—Aimé Césaire Caliban to Prospero Une tempête
Most recent criticism of The Tempest has insisted upon the play's “worldliness,”...
(The entire section is 11829 words.)
SOURCE: Iselin, Pierre. “‘My Music for Nothing’: Musical Negotiations in The Tempest.” Shakespeare Survey 48 (1996): 135-45.
[In the following essay, Iselin explores the relationship between music, myth, and politics in The Tempest, comparing classical and Renaissance views regarding the power and value of music and statecraft.]
In an early scene of Henry VIII (or All Is True), while denouncing the ‘spells of France’ displayed at the Field of the Cloth of Gold, and the extravagant vanities imitated from the French, Sir Thomas Lovell rejoices in the recent prohibition of these foreign customs and deplores their efficacy in the form of a local ‘O tempora, O mores’, which is not altogether devoid of personal frustration or innocent of erotic meaning:
The sly whoresons
Have got a speeding trick to lay down ladies.
A French song and a fiddle has no fellow.
The devil fiddle 'em! I am glad they are going,
For sure there's no converting of 'em. Now
An honest country lord, as I am, beaten
A long time out of play, may bring his plainsong,
And have an hour of hearing, and by'r Lady,
Held current music, too....
(The entire section is 6190 words.)
SOURCE: Berley, Marc. “Shakespeare and the ‘Sweet Power of Music.’” In After the Heavenly Tune: English Poetry and the Aspiration to Song, pp. 83-140. Pittsburgh, Pa.: Duquesne University Press, 2000.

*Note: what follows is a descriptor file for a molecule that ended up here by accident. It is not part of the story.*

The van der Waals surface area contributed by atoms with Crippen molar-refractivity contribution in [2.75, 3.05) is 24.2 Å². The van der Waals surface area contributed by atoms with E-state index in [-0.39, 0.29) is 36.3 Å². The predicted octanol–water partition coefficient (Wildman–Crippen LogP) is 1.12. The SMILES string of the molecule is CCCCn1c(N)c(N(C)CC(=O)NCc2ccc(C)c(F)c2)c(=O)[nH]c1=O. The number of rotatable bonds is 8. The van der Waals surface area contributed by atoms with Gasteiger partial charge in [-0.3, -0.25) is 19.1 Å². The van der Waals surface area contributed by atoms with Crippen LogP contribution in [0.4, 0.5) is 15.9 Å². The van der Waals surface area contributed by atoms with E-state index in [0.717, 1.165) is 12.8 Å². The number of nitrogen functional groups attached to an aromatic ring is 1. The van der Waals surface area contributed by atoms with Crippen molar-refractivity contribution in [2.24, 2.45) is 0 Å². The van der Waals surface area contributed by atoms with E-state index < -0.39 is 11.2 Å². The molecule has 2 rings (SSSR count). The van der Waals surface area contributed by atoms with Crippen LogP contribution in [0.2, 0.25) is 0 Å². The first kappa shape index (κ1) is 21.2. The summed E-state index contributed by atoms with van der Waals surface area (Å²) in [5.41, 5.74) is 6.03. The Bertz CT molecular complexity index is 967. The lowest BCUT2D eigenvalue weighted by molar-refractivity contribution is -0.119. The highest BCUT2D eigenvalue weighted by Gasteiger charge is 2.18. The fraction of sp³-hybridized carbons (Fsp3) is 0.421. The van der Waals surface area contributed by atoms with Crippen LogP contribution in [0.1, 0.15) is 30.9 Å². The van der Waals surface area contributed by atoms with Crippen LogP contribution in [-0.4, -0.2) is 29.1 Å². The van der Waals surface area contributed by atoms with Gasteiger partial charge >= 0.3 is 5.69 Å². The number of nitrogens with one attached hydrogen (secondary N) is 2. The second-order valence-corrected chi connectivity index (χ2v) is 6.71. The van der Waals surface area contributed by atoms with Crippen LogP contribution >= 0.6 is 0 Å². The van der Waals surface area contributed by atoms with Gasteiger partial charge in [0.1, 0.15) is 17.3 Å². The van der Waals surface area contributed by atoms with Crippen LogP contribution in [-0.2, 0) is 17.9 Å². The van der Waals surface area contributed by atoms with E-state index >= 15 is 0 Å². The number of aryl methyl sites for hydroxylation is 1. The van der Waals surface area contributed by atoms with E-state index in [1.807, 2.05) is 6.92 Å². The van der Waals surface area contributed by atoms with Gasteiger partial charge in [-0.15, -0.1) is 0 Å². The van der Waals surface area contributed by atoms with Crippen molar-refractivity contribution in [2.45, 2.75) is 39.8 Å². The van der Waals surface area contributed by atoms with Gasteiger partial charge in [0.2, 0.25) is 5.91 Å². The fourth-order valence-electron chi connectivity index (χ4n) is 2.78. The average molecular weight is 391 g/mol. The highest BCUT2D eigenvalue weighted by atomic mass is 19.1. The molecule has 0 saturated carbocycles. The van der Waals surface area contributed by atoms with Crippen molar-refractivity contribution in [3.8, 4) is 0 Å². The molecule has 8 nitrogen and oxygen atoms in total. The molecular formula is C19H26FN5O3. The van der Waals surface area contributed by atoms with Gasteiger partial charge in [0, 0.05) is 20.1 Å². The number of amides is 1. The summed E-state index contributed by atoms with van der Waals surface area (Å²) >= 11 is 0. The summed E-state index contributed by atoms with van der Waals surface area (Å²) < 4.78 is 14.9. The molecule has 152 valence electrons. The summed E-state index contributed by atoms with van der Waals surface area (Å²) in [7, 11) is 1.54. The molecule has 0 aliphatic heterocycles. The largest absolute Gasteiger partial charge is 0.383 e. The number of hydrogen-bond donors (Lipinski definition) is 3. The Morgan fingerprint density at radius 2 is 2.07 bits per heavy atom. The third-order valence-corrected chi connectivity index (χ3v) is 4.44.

[In the following excerpt, Berley focuses on the dramatic context of Lorenzo's speech about music and harmony in Act V, scene i of The Merchant of Venice.]
Shakespeare put into dramatic conflict all of the competing theories considered in the previous chapter. Platonic speculation, Aristotelian ars, and Neoplatonic magic all have a place not only in dramatic and lyric poetry, Shakespeare knew, but in the contemplation and enjoyment of life itself. Living in a nation hungry for musical language, he dramatized not only individual poetic aspiration to a heavenly tune but also the complex aspiration of an entire nation at once to enjoy the music he could give them and examine their proper enjoyment of it. The importance of music—both practical and speculative—in Shakespeare's plays is rooted in an intense need both to engage people in their aspirations toward musical merriment and show them how pursuits of merriment might come to either harmonious or clashing ends. Shakespeare made it possible, indeed necessary, at once to enjoy the inscrutable magic of poetic music and contemplate its potential dangers. Enjoyment of the wrong kind of earthly music, many in Shakespeare's England knew, could...